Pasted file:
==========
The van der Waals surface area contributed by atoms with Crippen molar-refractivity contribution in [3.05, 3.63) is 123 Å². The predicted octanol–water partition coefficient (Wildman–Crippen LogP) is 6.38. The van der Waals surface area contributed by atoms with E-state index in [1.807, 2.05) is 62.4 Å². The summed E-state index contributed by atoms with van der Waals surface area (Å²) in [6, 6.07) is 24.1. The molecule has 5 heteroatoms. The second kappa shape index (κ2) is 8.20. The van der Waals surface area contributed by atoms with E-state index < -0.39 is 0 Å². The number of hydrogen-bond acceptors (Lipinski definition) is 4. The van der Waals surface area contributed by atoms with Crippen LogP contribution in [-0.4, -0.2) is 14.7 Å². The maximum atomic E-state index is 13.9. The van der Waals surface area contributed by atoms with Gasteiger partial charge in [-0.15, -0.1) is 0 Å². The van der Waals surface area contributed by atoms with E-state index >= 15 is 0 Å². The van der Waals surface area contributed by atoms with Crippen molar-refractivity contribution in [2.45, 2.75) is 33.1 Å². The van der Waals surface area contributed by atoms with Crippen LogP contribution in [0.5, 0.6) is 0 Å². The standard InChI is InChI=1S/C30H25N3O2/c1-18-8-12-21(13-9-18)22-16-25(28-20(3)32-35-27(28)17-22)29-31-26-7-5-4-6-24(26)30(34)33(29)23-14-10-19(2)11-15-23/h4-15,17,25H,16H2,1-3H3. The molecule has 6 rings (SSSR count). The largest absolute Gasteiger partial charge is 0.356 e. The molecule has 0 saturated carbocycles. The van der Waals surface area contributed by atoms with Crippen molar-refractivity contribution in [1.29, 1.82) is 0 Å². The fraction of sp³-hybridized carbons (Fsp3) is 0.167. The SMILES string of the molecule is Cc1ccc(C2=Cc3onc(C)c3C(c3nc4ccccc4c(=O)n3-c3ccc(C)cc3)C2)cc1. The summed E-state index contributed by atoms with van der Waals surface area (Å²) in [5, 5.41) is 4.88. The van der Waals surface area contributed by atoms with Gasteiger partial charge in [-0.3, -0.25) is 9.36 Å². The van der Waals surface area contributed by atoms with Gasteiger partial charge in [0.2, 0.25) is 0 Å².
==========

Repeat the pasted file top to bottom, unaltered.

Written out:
The van der Waals surface area contributed by atoms with Crippen molar-refractivity contribution in [3.05, 3.63) is 123 Å². The predicted octanol–water partition coefficient (Wildman–Crippen LogP) is 6.38. The van der Waals surface area contributed by atoms with E-state index in [1.807, 2.05) is 62.4 Å². The summed E-state index contributed by atoms with van der Waals surface area (Å²) in [6, 6.07) is 24.1. The molecule has 5 heteroatoms. The second kappa shape index (κ2) is 8.20. The van der Waals surface area contributed by atoms with E-state index < -0.39 is 0 Å². The number of hydrogen-bond acceptors (Lipinski definition) is 4. The van der Waals surface area contributed by atoms with Crippen LogP contribution in [-0.4, -0.2) is 14.7 Å². The maximum atomic E-state index is 13.9. The van der Waals surface area contributed by atoms with Gasteiger partial charge in [-0.15, -0.1) is 0 Å². The van der Waals surface area contributed by atoms with E-state index >= 15 is 0 Å². The van der Waals surface area contributed by atoms with Crippen molar-refractivity contribution in [2.45, 2.75) is 33.1 Å². The van der Waals surface area contributed by atoms with Crippen LogP contribution in [0.5, 0.6) is 0 Å². The standard InChI is InChI=1S/C30H25N3O2/c1-18-8-12-21(13-9-18)22-16-25(28-20(3)32-35-27(28)17-22)29-31-26-7-5-4-6-24(26)30(34)33(29)23-14-10-19(2)11-15-23/h4-15,17,25H,16H2,1-3H3. The molecule has 6 rings (SSSR count). The largest absolute Gasteiger partial charge is 0.356 e. The molecule has 0 saturated carbocycles. The van der Waals surface area contributed by atoms with Crippen molar-refractivity contribution in [1.29, 1.82) is 0 Å². The fraction of sp³-hybridized carbons (Fsp3) is 0.167. The SMILES string of the molecule is Cc1ccc(C2=Cc3onc(C)c3C(c3nc4ccccc4c(=O)n3-c3ccc(C)cc3)C2)cc1. The summed E-state index contributed by atoms with van der Waals surface area (Å²) in [5, 5.41) is 4.88. The van der Waals surface area contributed by atoms with Gasteiger partial charge in [-0.3, -0.25) is 9.36 Å². The van der Waals surface area contributed by atoms with Gasteiger partial charge in [0.2, 0.25) is 0 Å².